“The fact that we have that global functional presence on this island is a reflection of the teams’ work,” says Keegan, who has just taken part in Dell EMC’s international forum for IT decision makers and executives from more than 40 countries.
Significantly, as Brexit unfolds, the event was held in Dublin ahead of another in London later this year. “Ireland is very much seen as a strategic hub for Dell EMC. Right now we’re continuing to invest – we are hiring now for the island of Ireland.”
For Keegan, who started in Dell 17 years ago on the same day as her mentor and now Dell EMC EMEA President, Irishman Aongus Hegarty, the merger has presented huge opportunities for growth for Dell Technologies’ island of Ireland arm.
Despite leading Dell’s UK division in the run-up to Brexit, Keegan, who also has an 11-year-old son Jake, didn’t make a call on the controversial vote at the time because of the different feedback she was receiving, depending on which industry or region she spoke to.
“I didn’t place any bets either way,” says Keegan.
“There’s no question that Brexit has created uncertainty amongst businesses in Ireland and in the UK.
“In terms of the results, what it means for businesses and what we can do, Dell EMC Ireland is focused on upskilling our people, attracting, acquiring and retaining key talent and – having been on a journey of transformation in the capabilities and skillset on the island of Ireland.”
Indeed, it is upskilling to accommodate rapid digital transformation, rather than Brexit per se, that Ireland needs to hone in on, according to Keegan.
“If anything, I would place a huge emphasis on the importance of looking at your business, looking at your employee acquisition rate and the capabilities that you are requiring and future-proofing your own organisation in readiness for five to 10 years from now,” she says.
It is the future of work where Michael Dell is focusing his efforts – and his money. Dell Technologies invests $4.5bn in R&D annually, as its capital wing invests $100m annually in innovative startups in future tech areas such as artificial intelligence, machine learning, automotives and genomics.
Keegan says that Ireland must also embrace digital transformation and provide the necessary infrastructure for it.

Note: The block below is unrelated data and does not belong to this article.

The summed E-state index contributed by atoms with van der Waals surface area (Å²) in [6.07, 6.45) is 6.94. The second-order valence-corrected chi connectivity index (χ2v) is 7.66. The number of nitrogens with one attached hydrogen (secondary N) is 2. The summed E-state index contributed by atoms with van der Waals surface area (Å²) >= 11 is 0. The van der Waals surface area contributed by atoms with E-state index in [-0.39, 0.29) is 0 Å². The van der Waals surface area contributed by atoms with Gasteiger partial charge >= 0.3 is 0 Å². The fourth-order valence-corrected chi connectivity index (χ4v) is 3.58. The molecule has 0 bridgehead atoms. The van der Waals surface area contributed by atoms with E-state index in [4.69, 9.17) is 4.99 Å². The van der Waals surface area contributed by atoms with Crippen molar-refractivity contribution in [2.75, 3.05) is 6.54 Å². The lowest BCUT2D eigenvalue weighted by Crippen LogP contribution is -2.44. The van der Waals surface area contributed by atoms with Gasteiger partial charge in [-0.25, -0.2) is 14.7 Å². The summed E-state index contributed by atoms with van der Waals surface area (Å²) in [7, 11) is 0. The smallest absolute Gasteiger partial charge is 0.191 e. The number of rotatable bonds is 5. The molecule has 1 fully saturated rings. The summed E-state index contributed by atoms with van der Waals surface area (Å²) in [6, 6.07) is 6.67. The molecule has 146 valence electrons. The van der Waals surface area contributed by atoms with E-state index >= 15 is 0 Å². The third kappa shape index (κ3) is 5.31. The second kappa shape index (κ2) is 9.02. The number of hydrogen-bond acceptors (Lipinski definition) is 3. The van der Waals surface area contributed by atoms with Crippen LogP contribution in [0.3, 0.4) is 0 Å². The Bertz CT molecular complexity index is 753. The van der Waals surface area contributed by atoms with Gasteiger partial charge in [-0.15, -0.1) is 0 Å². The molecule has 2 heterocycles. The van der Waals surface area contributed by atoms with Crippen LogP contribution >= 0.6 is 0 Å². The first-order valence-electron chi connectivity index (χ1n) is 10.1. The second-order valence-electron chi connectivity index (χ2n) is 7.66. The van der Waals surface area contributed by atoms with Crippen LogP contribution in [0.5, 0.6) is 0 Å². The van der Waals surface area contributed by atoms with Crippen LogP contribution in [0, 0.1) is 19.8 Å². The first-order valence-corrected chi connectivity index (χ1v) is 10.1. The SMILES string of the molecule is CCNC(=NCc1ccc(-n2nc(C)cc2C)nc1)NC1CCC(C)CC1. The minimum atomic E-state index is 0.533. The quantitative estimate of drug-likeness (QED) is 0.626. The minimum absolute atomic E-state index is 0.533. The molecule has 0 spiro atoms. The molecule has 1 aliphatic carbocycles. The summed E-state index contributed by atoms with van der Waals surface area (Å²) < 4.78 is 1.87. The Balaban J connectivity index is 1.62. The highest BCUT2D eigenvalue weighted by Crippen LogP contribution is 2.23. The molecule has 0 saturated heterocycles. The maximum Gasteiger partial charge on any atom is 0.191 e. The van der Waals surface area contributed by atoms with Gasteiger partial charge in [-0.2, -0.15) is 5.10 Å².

“We all have a role to play in building Ireland up as the ‘Island of Innovation’,” says Keegan who is a passionate advocate for children’s charities and for women in business – 2017 was the first time that female entrepreneurs from Ireland attended Dell’s prestigious women’s entrepreneur network (DWEN) in San Francisco.
“That means making sure we continually attract key talent from overseas”.
Does that mean agitating for lower personal tax rates and clinging on to our 12.5pc corporate tax rate for dear life?
Like almost every executive working for a US multinational, Keegan adopts a masterful diplomacy when it comes to the thorny issue of tax – I’m convinced there’s a special school they go to to navigate it.
“Corporation tax is one factor, but it’s not the core,” says Keegan who highlights Ireland’s educated workforce, geography and track record on accessing talent.
They are factors that last week saw Ireland named the best country in the world for attracting high-value foreign direct investments for the sixth year in a row according to IBM’s 2017 Global Locations Trends report.
“It’s incumbent on the business community to ensure that we are constantly future-readying ourselves,” adds Keegan who says the biggest paradigm shift for Dell has been moving from a traditional-thinking company to a software company.
As we meet, the national identity card debate is raging.
Unsurprisingly, Keegan is a digitisation devotee, especially relating to health data. She concedes a “healthy debate” is required on the implications of tech on privacy and security, but insists “we can’t be left behind”.
The accidental trekker is working on her own legacy as she climbs further through Dell EMC’s ranks.
“What makes me sleep well at night is leaving a legacy of good.
“Whether it is being authentic and treating people with respect, being as transparent and open as you can or being with my children and putting everything that I have in to them so they become great young men.”
I learned I had grit, determination and resilience. Nothing was going to stop me